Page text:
You’ll want to spread out the meals at regular times throughout the day. Avoid too much food late at night, as the digestion process can make it harder for children to sleep. At the same time, children being hungry will also make it harder for them to sleep well through the night. The body will wake them up to get them to eat something in the middle of the night.
Help Ease the Mental Health
While you’ll look after the physical health, you’ll always want to think about the mental health of your child. Anxiety fears, and worries are all perfectly normal and common for younger children. Even older children can suffer from anxiety and stress, making it harder to sleep.
You’ll want to find a way to ease any mental health issues to help your children fall asleep on a night. If your child has a fear of something in the home, help them settle down and show there’s nothing to be afraid of. It’s important to remain to understand, rather than getting annoyed. Sometimes a nightlight is the best option to help ease the fears throughout the night.
It may be worth spending some time talking about situations at school or discussing any worries. Stress will make it hard for the body to shut down. The blood pressure increases and the brain can go haywire. Help get to the bottom of the stress and ease the reason and not just the symptom.
Sometimes there isn’t going to be an immediate answer to the problem. Other times there will be. When there is an answer or a way to solve it, then go through with it. Your children will know that you’re there when they need you and the problem goes away. There’s no need for them to worry. When it’s a more long-term issue, do what you can and then help soothe your children’s worries. One of the best things to do is acknowledge the problem and understand it; then you can discuss options and things to do later.
Some children may want a comfort toy or blanket. Even older children can want this, as it becomes their safety measure. There’s nothing wrong with having this, even as children get older! If it makes them feel safe, it’s going to help them settle.
Make Sure the Bed Is Comfortable
You’ll know that having an uncomfortable bed is annoying and prevents you from getting to sleep. It’s time to think about the mattress, the pillow, the covers and more in your children’s rooms. Make sure they’re comfortable for the individual sleeping on the bed.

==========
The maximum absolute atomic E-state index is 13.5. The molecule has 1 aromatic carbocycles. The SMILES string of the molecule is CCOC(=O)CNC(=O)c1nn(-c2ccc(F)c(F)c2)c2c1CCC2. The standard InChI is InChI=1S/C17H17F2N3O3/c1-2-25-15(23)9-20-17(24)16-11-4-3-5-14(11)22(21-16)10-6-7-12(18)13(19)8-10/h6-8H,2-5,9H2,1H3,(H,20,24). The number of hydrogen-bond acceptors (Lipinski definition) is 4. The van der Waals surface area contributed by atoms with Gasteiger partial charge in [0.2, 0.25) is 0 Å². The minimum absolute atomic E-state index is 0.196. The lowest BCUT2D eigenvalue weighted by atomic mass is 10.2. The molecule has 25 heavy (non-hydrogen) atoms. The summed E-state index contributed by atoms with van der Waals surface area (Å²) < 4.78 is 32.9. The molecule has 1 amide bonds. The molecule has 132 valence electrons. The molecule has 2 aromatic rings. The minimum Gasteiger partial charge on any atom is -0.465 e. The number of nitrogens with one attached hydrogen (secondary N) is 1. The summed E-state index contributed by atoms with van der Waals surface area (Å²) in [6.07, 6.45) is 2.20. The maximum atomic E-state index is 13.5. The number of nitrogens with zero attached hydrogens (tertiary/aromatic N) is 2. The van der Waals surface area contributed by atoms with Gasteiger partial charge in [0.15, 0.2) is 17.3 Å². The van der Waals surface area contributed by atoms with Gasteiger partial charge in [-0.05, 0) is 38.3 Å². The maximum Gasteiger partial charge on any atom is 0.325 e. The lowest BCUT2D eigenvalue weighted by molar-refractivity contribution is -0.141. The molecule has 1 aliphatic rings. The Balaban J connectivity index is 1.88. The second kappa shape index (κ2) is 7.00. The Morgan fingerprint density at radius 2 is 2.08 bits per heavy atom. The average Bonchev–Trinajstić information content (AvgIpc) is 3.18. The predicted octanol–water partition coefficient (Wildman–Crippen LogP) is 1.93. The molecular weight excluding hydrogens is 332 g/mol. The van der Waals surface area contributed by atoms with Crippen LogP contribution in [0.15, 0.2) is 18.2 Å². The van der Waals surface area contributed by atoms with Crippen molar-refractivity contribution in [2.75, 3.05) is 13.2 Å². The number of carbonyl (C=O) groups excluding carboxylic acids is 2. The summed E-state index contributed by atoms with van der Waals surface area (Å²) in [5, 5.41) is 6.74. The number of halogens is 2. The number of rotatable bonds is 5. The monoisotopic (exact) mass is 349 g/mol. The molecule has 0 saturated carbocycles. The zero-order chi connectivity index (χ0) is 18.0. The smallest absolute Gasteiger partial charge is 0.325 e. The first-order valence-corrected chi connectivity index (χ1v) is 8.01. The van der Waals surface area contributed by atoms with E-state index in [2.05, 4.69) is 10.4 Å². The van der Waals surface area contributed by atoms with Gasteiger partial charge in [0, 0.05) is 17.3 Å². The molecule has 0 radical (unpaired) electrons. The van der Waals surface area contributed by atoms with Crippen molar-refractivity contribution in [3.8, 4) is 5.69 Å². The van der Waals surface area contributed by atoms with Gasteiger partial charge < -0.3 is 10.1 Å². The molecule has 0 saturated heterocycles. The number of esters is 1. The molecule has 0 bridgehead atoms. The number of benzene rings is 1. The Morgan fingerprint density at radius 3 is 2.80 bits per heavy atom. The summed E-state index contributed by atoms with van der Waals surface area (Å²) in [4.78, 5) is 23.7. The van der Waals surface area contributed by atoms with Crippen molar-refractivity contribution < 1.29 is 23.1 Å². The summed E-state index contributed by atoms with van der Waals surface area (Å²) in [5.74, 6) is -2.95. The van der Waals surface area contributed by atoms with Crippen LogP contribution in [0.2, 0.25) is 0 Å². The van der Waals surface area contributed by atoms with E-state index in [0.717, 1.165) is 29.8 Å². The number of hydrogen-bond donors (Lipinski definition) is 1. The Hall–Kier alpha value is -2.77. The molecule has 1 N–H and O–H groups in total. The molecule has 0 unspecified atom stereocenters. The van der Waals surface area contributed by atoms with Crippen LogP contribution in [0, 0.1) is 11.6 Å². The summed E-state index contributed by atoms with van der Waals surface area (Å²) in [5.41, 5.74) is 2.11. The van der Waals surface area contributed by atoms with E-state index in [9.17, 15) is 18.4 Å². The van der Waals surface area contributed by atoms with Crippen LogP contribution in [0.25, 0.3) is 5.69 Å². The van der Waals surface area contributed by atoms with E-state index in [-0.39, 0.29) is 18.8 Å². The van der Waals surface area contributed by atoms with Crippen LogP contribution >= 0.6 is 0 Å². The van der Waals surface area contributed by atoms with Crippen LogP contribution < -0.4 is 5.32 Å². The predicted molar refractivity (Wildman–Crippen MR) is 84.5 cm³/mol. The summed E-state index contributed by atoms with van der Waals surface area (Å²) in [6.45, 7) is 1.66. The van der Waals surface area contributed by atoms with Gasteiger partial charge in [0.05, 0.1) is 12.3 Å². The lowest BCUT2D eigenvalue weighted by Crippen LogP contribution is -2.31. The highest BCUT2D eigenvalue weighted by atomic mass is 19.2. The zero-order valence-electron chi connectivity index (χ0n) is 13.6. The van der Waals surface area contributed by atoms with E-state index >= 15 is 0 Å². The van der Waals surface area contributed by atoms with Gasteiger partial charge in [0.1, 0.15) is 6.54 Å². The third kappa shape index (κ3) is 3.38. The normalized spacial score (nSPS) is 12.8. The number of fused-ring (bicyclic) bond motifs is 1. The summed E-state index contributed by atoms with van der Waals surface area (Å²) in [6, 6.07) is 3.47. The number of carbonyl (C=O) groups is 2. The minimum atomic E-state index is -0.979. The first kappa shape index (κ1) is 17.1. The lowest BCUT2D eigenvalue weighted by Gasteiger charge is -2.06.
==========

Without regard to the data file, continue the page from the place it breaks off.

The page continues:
If your child complains of lumps in the mattress or a stiff neck after they’ve slept, there’s a chance that something isn’t right. You’ll want to think about the material of the pillows, such as latex, down, or even hypoallergenic pillows. Think about memory foam vs. spring mattresses and don’t forget about the thickness of the duvets.
While you’re looking at the bed, think about the bedroom. Is the heat at the right level? Is the heat at a consistent level through the night? If the room is too cold, your children will struggle to get comfortable. If too hot, especially if it gets hotter in the night, your children can struggle to stay asleep.
How Much Sleep Does Your Child Need?
Now you know how to set up a good sleep schedule, it’s important to know how much sleep your child needs. This depends on the age. Here’s a quick look at time in hours.
- Newborn: 16-18 hours, split up throughout the day
- 2 months to 12 months: 14-16 hours, with 2 hours of that as a nap during the day
- 1-2 years: 11-12 hours, with 1-2 hours as a nap
- 3-5 years: 10-11 hours, with a 30-60 minute nap
- 6-13 years: 9-11 hours at night
- 14-17 years: 8-10 hours at night
Help Your Children Get a Better Night’s Sleep
Your children rely on you to help them get the most out of life, and that means helping them get a good night’s sleep. This is more than just falling asleep on time. Your children need to stay asleep and feel refreshed the next morning.
If you’re following the tips and they’re still struggling, there’s a chance that the body isn’t making enough melatonin. Talk to your doctor about this and discuss the next options to help improve the sleep cycle. The sooner you do this, the sooner you can get the cycle to help with development and learning.